Namibia needs capacity and skills development in the area of land administration to manage the most valuable but finite and scarce resource. Agriculture, Water and Land Reform Minister Calle Schlettwein shared these sentiments when he officiated at the international e-launch of the structured knowledge base teaching essentials on responsible land administration for academic teaching, training and research activities within land governance and land administration-related fields.
He believes that improved land administration systems are essential for achieving national developmental goals with respect to poverty reduction, improved access to services and reduced land degradation. “As a developing nation, this is opportune for Namibia. I believe land administration systems can further reduce land conflicts and improve tenure security. For any institution, most importantly those implementing land administration-related activities, there will be a need for specialised expertise to guide and support improved land governance and enhance the existing legal and institutional frameworks,” the minister said.
Speaking during the e-launch, Namibia University of Science and Technology (NUST) vice chancellor Erold Naomab said the university joined Global Land Tool Network (GLTN) in 2020 as a partner in the international research and training cluster. “These tools will be essential in supporting the design and content of the courses for teaching and learning open to NUST and all stakeholders in the land sector,” he added.
Schlettwein stated that the need for capacity and skills development in this area is fast-growing, if not already urgent, when one considers the current increase in urban population and related economic developments, which increase not only the demand for land, but the pressure thereon as well.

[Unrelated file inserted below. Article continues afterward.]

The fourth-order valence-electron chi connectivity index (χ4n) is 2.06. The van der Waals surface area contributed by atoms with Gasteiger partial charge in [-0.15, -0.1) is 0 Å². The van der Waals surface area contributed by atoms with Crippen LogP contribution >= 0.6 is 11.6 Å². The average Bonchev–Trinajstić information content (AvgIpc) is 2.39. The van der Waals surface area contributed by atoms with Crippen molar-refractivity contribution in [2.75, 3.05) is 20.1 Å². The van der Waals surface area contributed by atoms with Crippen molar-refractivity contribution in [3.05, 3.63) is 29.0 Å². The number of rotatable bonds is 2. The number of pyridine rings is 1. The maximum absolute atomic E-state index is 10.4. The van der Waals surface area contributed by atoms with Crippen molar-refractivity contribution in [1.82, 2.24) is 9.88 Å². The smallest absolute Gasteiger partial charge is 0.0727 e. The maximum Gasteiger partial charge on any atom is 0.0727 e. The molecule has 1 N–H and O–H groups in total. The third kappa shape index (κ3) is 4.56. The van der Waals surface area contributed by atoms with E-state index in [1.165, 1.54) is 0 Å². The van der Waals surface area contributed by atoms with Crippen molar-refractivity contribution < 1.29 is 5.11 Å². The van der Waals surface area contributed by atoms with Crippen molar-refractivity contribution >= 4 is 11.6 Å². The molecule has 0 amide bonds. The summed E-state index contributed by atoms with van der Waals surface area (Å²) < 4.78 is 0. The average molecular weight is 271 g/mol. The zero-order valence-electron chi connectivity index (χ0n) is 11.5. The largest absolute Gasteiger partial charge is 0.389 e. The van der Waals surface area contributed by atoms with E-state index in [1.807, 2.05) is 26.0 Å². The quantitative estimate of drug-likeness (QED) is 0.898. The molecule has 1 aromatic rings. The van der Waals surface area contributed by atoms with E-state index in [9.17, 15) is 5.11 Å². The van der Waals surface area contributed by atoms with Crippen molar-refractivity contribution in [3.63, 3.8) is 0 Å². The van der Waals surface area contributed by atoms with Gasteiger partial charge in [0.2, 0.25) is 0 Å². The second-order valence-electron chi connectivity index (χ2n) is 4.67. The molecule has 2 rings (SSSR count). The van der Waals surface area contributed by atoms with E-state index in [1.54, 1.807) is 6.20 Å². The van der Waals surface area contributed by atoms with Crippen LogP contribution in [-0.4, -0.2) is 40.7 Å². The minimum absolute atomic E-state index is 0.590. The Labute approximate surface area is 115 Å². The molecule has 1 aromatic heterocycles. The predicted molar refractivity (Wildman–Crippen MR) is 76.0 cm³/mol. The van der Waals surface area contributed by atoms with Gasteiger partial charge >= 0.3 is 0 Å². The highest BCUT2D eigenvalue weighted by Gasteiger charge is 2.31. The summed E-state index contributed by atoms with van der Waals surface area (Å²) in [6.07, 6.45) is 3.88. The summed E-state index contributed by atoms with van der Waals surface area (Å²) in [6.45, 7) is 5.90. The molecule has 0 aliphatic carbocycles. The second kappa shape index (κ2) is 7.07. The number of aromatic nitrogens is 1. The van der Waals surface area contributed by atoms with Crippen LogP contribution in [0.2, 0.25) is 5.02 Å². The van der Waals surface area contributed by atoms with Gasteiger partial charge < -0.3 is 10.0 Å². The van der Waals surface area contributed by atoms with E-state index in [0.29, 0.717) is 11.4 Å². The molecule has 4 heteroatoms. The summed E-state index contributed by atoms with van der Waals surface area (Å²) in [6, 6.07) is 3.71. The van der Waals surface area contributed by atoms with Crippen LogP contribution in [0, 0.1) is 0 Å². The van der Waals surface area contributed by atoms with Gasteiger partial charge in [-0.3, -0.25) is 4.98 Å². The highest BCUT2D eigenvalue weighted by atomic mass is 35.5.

Besides skills shortages in land administration, the land question remains a contentious issue in Namibia, compounded by endless land grabs by desperate citizens.
According to the politician, it would not be accurate to say that Namibia does not face challenges with respect to land.
With many Namibians yearning for a place to call home, countless numbers have resorted to land grabs over the years across the country.
A case in point is the recent series of land grabs by Windhoek residents, who between July and August 2021 started marking plots for themselves near the Kilimanjaro, Otjomuise and Okahandja Park areas. Such actions saw some politicians calling on local authorities to hold discussions on making land more affordable to the people.
However, Schlettwein defended stakeholders at local and national levels as actively working to address these through the implementation of various urban and rural land reform programmes.
In the urban context, the flexible land tenure system has reached advanced stages of implementation, while in the rural areas, communal land registration has improved tenure security and enhanced access to investments in land through the registration of leasehold.
In attempts to address the skills shortage, the ministry has been a supporter and promoter of land administration capacity development in collaboration with NUST from as early as 1996.
It grew to become a fully-fledged programme at university level, training land surveyors admissible for registration as professional land surveyors by the Council of Land Surveyors in Namibia. On land tenure security, the minister said it is vital in the quest for improved livelihoods, reduced environmental degradation and increases investments in land.
“Land is a most valuable but finite and scarce resource. It is currently a resource which is not equitably shared. Land reform is intertwined with historical, political, constitutional-legal, economic, traditional and ancestral rights issues, and is currently a most complex and sometimes contentious issue. It is indeed a matter that concerns and impacts on every citizen,” he stressed.
Therefore, the ministry as the direct implementer of land reform-related activities in Namibia must have a solid skills and knowledge base to meaningfully and fairly implement this complex reform.